ISSN (Print) - 0012-9976 | ISSN (Online) - 2349-8846

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Beyond Personal Laws

Successive governments have sided with the minority conservative opinion, which on important occasions has reframed and reconstituted the identity of the community only as a religious minority. This top-down construction of identity has had an important connotation in reference to the identity structure of Indian Muslims, as religious identity continued to occupy a place of priority and as a result came to be asserted more often. Insofar as Muslims continue to manifest personal laws as an indispensable part of their socio-religious identity and as a part of their right to live as a religious minority, an abrupt transition from personal laws to the Uniform Civil Code, politically, remains inexpedient.

Personal Laws versus Gender Justice: Will a Uniform Civil Code Solve the Problem?

Personal Laws in India present a situation where abolishing them in the interest of gender justice also inadvertently benefits the reactionary side.

Uniform Civil Code: A Heedless Quest?

The necessity or otherwise of a uniform civil code cannot be debated in the absence of a coherent conception of what the UCC will be and what it will do. Although it has urged the government to enact one, the Supreme Court's own judgments reveal the hollowness in its understanding of the UCC. Perhaps, uniformity itself is no answer to the myriad problems of religion-based personal laws.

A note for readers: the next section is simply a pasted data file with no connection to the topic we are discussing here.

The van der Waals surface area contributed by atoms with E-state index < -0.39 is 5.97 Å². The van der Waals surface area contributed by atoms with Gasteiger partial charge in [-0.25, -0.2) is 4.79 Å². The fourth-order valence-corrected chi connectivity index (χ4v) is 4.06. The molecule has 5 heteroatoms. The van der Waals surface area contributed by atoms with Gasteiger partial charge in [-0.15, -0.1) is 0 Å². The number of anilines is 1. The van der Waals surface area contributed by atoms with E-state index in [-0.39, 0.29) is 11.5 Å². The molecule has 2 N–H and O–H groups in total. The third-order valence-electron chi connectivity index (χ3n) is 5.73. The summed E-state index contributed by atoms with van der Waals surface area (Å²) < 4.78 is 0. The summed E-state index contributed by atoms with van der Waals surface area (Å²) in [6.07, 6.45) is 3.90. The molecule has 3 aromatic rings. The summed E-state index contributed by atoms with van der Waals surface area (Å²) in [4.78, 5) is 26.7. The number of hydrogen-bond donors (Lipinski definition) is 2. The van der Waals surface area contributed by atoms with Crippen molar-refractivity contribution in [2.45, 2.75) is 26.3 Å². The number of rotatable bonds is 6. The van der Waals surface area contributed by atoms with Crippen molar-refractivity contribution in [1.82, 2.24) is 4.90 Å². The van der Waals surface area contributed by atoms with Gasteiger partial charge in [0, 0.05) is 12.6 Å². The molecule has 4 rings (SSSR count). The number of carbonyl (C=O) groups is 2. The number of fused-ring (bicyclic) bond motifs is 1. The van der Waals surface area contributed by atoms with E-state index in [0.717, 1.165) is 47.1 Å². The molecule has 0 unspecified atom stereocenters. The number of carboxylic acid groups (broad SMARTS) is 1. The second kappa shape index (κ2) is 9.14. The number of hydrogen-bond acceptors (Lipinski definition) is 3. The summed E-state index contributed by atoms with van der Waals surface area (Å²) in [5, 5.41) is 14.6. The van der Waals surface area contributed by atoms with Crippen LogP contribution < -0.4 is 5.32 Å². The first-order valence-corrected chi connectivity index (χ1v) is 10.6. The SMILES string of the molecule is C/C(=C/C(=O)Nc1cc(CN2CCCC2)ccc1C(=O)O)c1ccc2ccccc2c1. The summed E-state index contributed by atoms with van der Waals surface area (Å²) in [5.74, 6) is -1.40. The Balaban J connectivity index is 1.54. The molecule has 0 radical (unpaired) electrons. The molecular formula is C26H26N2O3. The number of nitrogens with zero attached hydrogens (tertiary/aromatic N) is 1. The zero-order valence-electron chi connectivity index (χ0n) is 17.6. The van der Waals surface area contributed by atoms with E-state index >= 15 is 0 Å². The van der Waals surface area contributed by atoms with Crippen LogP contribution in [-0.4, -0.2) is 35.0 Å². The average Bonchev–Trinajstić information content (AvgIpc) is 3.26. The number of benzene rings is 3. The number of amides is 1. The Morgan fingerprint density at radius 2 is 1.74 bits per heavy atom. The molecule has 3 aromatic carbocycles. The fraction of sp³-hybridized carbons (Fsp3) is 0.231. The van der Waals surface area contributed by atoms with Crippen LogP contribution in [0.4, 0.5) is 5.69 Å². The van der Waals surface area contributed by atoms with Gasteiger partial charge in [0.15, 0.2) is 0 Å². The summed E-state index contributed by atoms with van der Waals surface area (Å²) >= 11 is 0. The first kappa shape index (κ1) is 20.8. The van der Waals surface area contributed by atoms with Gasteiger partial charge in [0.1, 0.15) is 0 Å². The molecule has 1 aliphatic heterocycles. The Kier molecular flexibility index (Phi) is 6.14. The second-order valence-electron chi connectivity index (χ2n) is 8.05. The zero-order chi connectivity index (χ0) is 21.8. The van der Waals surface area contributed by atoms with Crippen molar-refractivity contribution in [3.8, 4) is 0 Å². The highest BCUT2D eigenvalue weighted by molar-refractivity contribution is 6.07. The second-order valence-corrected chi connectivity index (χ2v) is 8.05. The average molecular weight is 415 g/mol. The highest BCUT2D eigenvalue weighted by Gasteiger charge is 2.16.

Female Intestate Succession under Hindu Law

Gender equality often stands compromised in various personal laws in India, with the legislature's history of having a non-interfering attitude in amending discriminatory personal laws--in order to avoid compromising on their political vote bank--unless rebuked by the judiciary. This article discusses one such admonishment by the courts, a rather progressive development, declaring a part of the female intestate succession scheme under the Hindu Succession Act, 1956 as unconstitutional.

Pluralism vs Universalism

Religion and Personal Law in Secular India: A Call to Judgment , Gerald James Larson (ed); Social Science Press, New Delhi, 2001; pp viii+362, index, bibliography, hb, Rs 525.
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